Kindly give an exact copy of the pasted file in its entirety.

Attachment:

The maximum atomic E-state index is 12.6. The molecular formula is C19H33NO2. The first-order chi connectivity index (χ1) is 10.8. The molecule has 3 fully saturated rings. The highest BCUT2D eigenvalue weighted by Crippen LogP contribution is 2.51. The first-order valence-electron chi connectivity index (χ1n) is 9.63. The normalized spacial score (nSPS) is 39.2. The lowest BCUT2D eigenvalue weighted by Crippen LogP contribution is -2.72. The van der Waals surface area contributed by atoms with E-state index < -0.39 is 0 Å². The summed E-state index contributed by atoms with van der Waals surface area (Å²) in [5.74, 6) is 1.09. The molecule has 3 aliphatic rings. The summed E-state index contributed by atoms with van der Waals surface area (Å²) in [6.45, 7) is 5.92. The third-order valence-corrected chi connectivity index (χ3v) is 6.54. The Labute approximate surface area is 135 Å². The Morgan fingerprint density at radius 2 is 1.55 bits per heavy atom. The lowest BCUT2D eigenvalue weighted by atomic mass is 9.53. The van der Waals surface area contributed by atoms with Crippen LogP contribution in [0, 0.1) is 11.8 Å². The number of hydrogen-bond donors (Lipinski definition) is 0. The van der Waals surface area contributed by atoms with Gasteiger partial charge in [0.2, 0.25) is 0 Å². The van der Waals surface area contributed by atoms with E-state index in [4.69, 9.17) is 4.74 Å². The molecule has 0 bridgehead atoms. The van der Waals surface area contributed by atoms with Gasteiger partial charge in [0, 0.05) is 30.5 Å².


The maximum atomic E-state index is 12.6. The molecular formula is C19H33NO2. The first-order chi connectivity index (χ1) is 10.8. The molecule has 3 fully saturated rings. The highest BCUT2D eigenvalue weighted by Crippen LogP contribution is 2.51. The first-order valence-electron chi connectivity index (χ1n) is 9.63. The normalized spacial score (nSPS) is 39.2. The lowest BCUT2D eigenvalue weighted by Crippen LogP contribution is -2.72. The van der Waals surface area contributed by atoms with E-state index < -0.39 is 0 Å². The summed E-state index contributed by atoms with van der Waals surface area (Å²) in [5.74, 6) is 1.09. The molecule has 3 aliphatic rings. The summed E-state index contributed by atoms with van der Waals surface area (Å²) in [6.45, 7) is 5.92. The third-order valence-corrected chi connectivity index (χ3v) is 6.54. The Labute approximate surface area is 135 Å². The Morgan fingerprint density at radius 2 is 1.55 bits per heavy atom. The lowest BCUT2D eigenvalue weighted by atomic mass is 9.53. The van der Waals surface area contributed by atoms with Crippen LogP contribution in [0, 0.1) is 11.8 Å². The number of hydrogen-bond donors (Lipinski definition) is 0. The van der Waals surface area contributed by atoms with Gasteiger partial charge in [0.2, 0.25) is 0 Å². The van der Waals surface area contributed by atoms with E-state index in [4.69, 9.17) is 4.74 Å². The molecule has 0 bridgehead atoms. The van der Waals surface area contributed by atoms with Gasteiger partial charge in [0, 0.05) is 30.5 Å².